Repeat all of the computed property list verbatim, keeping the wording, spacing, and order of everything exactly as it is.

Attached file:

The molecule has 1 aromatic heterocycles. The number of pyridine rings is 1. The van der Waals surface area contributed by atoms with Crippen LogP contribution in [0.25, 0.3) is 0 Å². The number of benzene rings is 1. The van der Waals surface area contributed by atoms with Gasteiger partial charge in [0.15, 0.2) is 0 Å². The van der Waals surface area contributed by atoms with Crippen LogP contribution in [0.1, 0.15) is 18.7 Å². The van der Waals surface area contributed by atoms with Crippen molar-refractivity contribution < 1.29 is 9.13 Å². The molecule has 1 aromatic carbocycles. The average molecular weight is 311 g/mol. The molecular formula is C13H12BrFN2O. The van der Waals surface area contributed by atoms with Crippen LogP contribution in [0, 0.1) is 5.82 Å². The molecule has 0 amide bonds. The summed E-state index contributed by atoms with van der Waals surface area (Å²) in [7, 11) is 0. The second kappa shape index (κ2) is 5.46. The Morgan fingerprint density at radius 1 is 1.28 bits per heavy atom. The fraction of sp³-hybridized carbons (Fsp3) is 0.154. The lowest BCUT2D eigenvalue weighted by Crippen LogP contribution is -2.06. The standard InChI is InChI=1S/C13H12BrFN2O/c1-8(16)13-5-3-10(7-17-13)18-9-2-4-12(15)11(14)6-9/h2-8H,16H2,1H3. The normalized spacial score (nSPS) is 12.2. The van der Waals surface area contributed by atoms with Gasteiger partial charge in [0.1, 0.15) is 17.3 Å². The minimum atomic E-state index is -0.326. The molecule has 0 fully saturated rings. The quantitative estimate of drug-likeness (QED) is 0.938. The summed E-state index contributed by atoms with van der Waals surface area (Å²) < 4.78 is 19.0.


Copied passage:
The molecule has 1 aromatic heterocycles. The number of pyridine rings is 1. The van der Waals surface area contributed by atoms with Crippen LogP contribution in [0.25, 0.3) is 0 Å². The number of benzene rings is 1. The van der Waals surface area contributed by atoms with Gasteiger partial charge in [0.15, 0.2) is 0 Å². The van der Waals surface area contributed by atoms with Crippen LogP contribution in [0.1, 0.15) is 18.7 Å². The van der Waals surface area contributed by atoms with Crippen molar-refractivity contribution < 1.29 is 9.13 Å². The molecule has 1 aromatic carbocycles. The average molecular weight is 311 g/mol. The molecular formula is C13H12BrFN2O. The van der Waals surface area contributed by atoms with Crippen LogP contribution in [0, 0.1) is 5.82 Å². The molecule has 0 amide bonds. The summed E-state index contributed by atoms with van der Waals surface area (Å²) in [7, 11) is 0. The second kappa shape index (κ2) is 5.46. The Morgan fingerprint density at radius 1 is 1.28 bits per heavy atom. The fraction of sp³-hybridized carbons (Fsp3) is 0.154. The lowest BCUT2D eigenvalue weighted by Crippen LogP contribution is -2.06. The standard InChI is InChI=1S/C13H12BrFN2O/c1-8(16)13-5-3-10(7-17-13)18-9-2-4-12(15)11(14)6-9/h2-8H,16H2,1H3. The normalized spacial score (nSPS) is 12.2. The van der Waals surface area contributed by atoms with Gasteiger partial charge in [0.1, 0.15) is 17.3 Å². The minimum atomic E-state index is -0.326. The molecule has 0 fully saturated rings. The quantitative estimate of drug-likeness (QED) is 0.938. The summed E-state index contributed by atoms with van der Waals surface area (Å²) < 4.78 is 19.0.